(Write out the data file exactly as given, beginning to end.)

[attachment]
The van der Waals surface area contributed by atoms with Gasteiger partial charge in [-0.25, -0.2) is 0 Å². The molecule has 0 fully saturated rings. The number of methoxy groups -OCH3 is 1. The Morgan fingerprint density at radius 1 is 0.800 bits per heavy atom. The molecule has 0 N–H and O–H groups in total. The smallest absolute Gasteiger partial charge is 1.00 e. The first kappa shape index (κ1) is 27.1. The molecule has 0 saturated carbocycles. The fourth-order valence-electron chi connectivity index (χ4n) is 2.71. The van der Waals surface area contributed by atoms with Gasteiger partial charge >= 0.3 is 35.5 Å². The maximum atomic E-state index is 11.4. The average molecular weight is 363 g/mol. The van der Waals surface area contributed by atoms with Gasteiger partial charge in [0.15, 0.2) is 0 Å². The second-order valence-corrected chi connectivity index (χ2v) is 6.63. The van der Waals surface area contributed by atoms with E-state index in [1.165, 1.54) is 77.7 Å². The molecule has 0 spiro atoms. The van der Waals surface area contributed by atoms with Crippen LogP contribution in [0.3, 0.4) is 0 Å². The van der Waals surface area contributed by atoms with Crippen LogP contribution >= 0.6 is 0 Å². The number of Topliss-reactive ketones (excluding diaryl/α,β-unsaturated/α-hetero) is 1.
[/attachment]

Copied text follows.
The van der Waals surface area contributed by atoms with Gasteiger partial charge in [-0.25, -0.2) is 0 Å². The molecule has 0 fully saturated rings. The number of methoxy groups -OCH3 is 1. The Morgan fingerprint density at radius 1 is 0.800 bits per heavy atom. The molecule has 0 N–H and O–H groups in total. The smallest absolute Gasteiger partial charge is 1.00 e. The first kappa shape index (κ1) is 27.1. The molecule has 0 saturated carbocycles. The fourth-order valence-electron chi connectivity index (χ4n) is 2.71. The van der Waals surface area contributed by atoms with Gasteiger partial charge >= 0.3 is 35.5 Å². The maximum atomic E-state index is 11.4. The average molecular weight is 363 g/mol. The van der Waals surface area contributed by atoms with Gasteiger partial charge in [0.15, 0.2) is 0 Å². The second-order valence-corrected chi connectivity index (χ2v) is 6.63. The van der Waals surface area contributed by atoms with E-state index in [1.165, 1.54) is 77.7 Å². The molecule has 0 spiro atoms. The van der Waals surface area contributed by atoms with Crippen LogP contribution in [0.3, 0.4) is 0 Å². The van der Waals surface area contributed by atoms with Crippen LogP contribution >= 0.6 is 0 Å². The number of Topliss-reactive ketones (excluding diaryl/α,β-unsaturated/α-hetero) is 1.